Skoda Kamiq Monte Carlo review: return of the Yeti

David Linklater
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Photos / David Linklater


Base price
Fuel Consumption (l/100km)
Maximum power kW
0-100 km/h
  • Looks great
  • Lots of equipment over Ambition+
  • Super-practical for its size
  • Gruff powertrain
  • Gearbox a bit fussy in Sport mode
  • Why can’t we have the 3-cylinder in this?

The new flagship Monte Carlo version of the Skoda Kamiq SUV is really just a specced-up version of the Ambition+ model we’re already familiar with.

And there’s nothing wrong with that, because it looks really smart. If you remember the old Yeti Monte Carlo fondly, this Kamiq might even give you a few warm fuzzies: blacked-out exterior details, trick-looking “Vega” alloy wheels and flashes of red in the cabin.

The 1.5-litre engine with cylinder deactivation is the same as the Ambition+, although you do get a slightly more versatile dynamic package, with selectable two-stage adaptive suspension and a chassis setup that’s 15mm lower overall (a $750 package on the Ambition+).

Those snazzy wheels are also a size up, to 18 inches, but the Monte Carlo is still not as aggressive as those changes look on paper. It’s incremental stuff and this is still primarily a comfort-oriented (FWD only) urban SUV.

There’s some extra driver-assistance and safety tech in there, including adaptive cruise control (normally a $900 option), adaptive LED headlights, front parking sensors, and Side Assist with Rear Traffic Alert.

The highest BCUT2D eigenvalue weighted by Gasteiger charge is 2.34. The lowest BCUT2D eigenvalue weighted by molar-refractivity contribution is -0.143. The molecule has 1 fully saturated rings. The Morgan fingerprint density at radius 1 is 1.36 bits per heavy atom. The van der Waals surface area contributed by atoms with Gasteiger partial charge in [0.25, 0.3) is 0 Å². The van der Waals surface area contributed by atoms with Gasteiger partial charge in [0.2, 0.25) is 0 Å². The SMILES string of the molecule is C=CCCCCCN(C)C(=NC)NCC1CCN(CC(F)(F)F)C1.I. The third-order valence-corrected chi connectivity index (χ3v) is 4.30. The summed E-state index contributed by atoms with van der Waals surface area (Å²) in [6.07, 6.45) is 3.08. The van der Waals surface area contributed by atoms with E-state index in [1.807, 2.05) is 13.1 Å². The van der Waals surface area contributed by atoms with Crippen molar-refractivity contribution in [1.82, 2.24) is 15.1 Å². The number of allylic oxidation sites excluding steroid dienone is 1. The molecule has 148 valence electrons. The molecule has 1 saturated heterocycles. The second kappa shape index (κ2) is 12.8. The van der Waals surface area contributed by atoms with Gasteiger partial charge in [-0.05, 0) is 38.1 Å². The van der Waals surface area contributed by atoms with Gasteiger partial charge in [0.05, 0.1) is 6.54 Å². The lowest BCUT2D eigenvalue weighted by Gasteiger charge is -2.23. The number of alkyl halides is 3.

Consider the suite of trim upgrades (including sports seats and a larger 9.2in infotainment screen) and panoramic roof and suddenly the Kamiq Monte Carlo is looking like a credible alternative to its flashy twin-under-the-skin, the Volkswagen T-Cross.

Don’t be fooled by the grown-up looks: the Kamiq is very much a city vehicle, just 4.2m long but surprisingly spacious with it (like the Scala hatchback on which it’s based). You even get a class-leading 400-litre boot.

The 1.5-litre engine is a little gruff under load and the 7-speed dual-clutch gearbox can be a tad aggressive in Sport mode (although those fizzy rev-matched downchanges are nice), but the powertrain works really well in everyday driving.

There’s also a neat bit of eco-tech in the form of cylinder deactivation. Two pots can shut off when they’re not needed (a gentle cruise on the motorway for example), which helps achieve overall fuel efficiency similar to that of the entry-level Kamiq three-cylinder : 5.8l/100km compared with 5.5l.

You’ll know it’s working by a light on the dashboard and maybe a little shudder and/or change in engine note.

So no, this tricked-up Kamiq is not as sporty as the Monte Carlo connotations suggest. But it is still a sharp-looking, enjoyable city SUV that’s superbly practical (which is what Skodas are supposed to be, right?).

Worth bearing in mind that Kamiq and its hatchback sibling Scala are the two newest-gen models in the Skoda lineup so far. A lot smaller than a Karoq or Kodiaq, but a leader when it comes to quality and tech.

ENGINE: 1.5-litre turbo-petrol four
POWER: 110kW/250Nm
GEARBOX: 7-speed automated dual-clutch gearbox, FWD
ECONOMY: 5.8l/100km
0-100km/h: 8.4 seconds
PRICE: $42,990


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